Master the New Capabilities
You will study, and receive hands-on practice with, various forms of forensic field technology, including laser scanners, portable and handheld instrumentation, and biometric devices. The utilization of these technologies are critical to modern criminal investigations. Restricted electives offered within the program allow you to develop specialized knowledge in areas such as bloodstain pattern analysis, firearms evidence, fingerprint analysis, and accident reconstruction.
You will complete a minimum of 42 credits of graduate coursework, which includes a required internship or research project designed to fulfill the Master of Science Capstone requirement. Participation in this Capstone requirement allows students to benefit from the strong connections that the University of New Haven has forged with crime scene and death investigation units within local, state, and federal agencies across the country.See More
Who Should Apply to this Program?
- Those with an undergraduate degree in criminal justice, investigative services, natural sciences, Anthropology, or any other forensic science-related field
- Current law enforcement officers
- Novice/beginner Crime Scene Investigators/Technicians
- Those with a desire for a career in the crime scene investigation field
- Those with a desire for a career in medico-legal death investigations
With the continued dependence and emphasis on forensic evidence, how can we ensure that science is being used to its full potential during a criminal investigation?
Forensic science, or the application of scientific principles to matters of the law, is heavily relied upon to help support investigations and to answer questions thought to be unanswerable. The recognition, collection, identification, and interpretation of physical evidence and the application of new technologies to provide objective facts for criminal or civil court cases is an integral part of our justice system. If you are interested in forensic science and want to learn how to employ technology during field examinations, there is no more prestigious place to earn your degree than the world-renowned Henry C. Lee College at the University of New Haven.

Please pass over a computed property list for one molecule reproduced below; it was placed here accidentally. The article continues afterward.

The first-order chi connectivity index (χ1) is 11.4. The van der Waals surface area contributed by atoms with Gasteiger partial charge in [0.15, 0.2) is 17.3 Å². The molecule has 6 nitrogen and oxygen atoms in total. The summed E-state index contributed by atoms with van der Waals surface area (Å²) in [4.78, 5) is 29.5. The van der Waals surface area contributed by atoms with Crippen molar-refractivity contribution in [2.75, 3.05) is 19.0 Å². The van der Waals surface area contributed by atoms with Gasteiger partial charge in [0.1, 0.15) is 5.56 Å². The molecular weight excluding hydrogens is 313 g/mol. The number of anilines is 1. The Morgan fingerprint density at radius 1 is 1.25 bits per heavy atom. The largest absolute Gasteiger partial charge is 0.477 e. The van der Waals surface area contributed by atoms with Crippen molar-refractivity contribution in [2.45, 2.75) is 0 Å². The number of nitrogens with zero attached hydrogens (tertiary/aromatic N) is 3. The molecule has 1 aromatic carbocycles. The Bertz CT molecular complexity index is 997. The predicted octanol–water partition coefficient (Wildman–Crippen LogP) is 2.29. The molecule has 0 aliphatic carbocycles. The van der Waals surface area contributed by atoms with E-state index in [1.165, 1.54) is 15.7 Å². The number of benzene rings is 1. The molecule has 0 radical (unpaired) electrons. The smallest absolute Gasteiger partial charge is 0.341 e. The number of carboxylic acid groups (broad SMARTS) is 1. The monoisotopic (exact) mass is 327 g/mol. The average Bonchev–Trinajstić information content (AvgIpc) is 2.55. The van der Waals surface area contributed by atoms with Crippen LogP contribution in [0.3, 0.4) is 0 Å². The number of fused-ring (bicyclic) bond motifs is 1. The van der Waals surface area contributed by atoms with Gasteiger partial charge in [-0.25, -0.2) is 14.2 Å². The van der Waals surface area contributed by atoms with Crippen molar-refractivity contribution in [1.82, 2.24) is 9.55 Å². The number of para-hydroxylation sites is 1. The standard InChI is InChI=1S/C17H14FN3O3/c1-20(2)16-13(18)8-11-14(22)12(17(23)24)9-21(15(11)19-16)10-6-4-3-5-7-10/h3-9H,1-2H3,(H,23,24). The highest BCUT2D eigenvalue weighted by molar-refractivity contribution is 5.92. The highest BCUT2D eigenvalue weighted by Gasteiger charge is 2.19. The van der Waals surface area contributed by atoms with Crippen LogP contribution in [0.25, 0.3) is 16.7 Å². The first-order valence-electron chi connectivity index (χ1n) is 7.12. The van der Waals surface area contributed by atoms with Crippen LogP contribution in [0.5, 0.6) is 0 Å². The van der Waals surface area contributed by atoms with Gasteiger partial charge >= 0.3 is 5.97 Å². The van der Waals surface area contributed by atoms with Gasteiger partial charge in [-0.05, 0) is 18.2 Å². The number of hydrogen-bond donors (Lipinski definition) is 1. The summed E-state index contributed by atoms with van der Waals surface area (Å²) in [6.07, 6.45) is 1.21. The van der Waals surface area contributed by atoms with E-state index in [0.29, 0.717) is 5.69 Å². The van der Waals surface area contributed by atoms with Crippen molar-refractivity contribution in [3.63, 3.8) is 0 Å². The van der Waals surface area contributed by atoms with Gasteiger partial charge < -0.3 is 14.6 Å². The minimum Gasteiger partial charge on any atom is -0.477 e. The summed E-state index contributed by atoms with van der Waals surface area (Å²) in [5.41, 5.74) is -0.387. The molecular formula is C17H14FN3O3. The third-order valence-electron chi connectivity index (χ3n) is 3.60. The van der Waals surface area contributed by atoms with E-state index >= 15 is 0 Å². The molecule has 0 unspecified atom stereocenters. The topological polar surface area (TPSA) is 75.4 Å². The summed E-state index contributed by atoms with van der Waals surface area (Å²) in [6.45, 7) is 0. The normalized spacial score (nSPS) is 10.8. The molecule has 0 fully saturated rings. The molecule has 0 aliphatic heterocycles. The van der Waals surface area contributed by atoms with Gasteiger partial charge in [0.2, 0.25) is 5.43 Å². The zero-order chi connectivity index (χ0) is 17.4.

The information below is designed to show the many possible careers you could pursue with your major. The research is provided by Encoura, the leading research and advisory firm focused exclusively on higher education. It includes median national salaries and industry growth projections over the next decade. Click here to view the full report.
Detectives and Criminal Investigators
2% Growth 2021-2030
Forensic Science Technicians
10% Growth 2021-2030
Clinical Laboratory Technologists and Technicians
9% Growth 2021-2030
Nationally Recognized Center for Career Development
All University of New Haven students have access to the many resources available through the University’s Career Development Center, which has been named one of the best in the nation by The Princeton Review.